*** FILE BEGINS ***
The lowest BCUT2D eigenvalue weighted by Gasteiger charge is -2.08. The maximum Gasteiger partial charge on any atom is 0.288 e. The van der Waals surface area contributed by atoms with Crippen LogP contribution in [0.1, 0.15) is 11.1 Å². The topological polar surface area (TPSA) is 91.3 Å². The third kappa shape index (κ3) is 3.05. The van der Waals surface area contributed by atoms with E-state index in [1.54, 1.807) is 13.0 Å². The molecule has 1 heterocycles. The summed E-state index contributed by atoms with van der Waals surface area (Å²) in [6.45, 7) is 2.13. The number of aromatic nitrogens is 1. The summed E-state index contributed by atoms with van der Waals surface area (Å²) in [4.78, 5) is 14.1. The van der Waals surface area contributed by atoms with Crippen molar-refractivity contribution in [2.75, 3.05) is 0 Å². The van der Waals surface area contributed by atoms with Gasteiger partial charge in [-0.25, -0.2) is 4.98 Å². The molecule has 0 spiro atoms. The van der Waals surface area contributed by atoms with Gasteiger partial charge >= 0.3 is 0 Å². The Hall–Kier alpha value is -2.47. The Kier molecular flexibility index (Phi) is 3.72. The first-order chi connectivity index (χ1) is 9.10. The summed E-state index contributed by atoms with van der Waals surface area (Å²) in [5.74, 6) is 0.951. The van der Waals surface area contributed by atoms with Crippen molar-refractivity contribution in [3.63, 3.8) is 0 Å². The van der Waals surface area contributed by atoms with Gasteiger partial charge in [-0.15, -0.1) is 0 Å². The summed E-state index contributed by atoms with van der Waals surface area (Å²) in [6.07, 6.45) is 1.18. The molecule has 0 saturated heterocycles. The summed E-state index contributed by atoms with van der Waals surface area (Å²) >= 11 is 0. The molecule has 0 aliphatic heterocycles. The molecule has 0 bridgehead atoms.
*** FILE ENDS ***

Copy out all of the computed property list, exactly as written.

The lowest BCUT2D eigenvalue weighted by Gasteiger charge is -2.08. The maximum Gasteiger partial charge on any atom is 0.288 e. The van der Waals surface area contributed by atoms with Crippen LogP contribution in [0.1, 0.15) is 11.1 Å². The topological polar surface area (TPSA) is 91.3 Å². The third kappa shape index (κ3) is 3.05. The van der Waals surface area contributed by atoms with E-state index in [1.54, 1.807) is 13.0 Å². The molecule has 1 heterocycles. The summed E-state index contributed by atoms with van der Waals surface area (Å²) in [6.45, 7) is 2.13. The number of aromatic nitrogens is 1. The summed E-state index contributed by atoms with van der Waals surface area (Å²) in [4.78, 5) is 14.1. The van der Waals surface area contributed by atoms with Crippen molar-refractivity contribution in [2.75, 3.05) is 0 Å². The van der Waals surface area contributed by atoms with Gasteiger partial charge in [-0.25, -0.2) is 4.98 Å². The molecule has 0 spiro atoms. The van der Waals surface area contributed by atoms with Gasteiger partial charge >= 0.3 is 0 Å². The Hall–Kier alpha value is -2.47. The Kier molecular flexibility index (Phi) is 3.72. The first-order chi connectivity index (χ1) is 9.10. The summed E-state index contributed by atoms with van der Waals surface area (Å²) in [5.74, 6) is 0.951. The van der Waals surface area contributed by atoms with Crippen molar-refractivity contribution in [3.63, 3.8) is 0 Å². The van der Waals surface area contributed by atoms with Gasteiger partial charge in [-0.15, -0.1) is 0 Å². The summed E-state index contributed by atoms with van der Waals surface area (Å²) in [6.07, 6.45) is 1.18. The molecule has 0 saturated heterocycles. The summed E-state index contributed by atoms with van der Waals surface area (Å²) >= 11 is 0. The molecule has 0 aliphatic heterocycles. The molecule has 0 bridgehead atoms.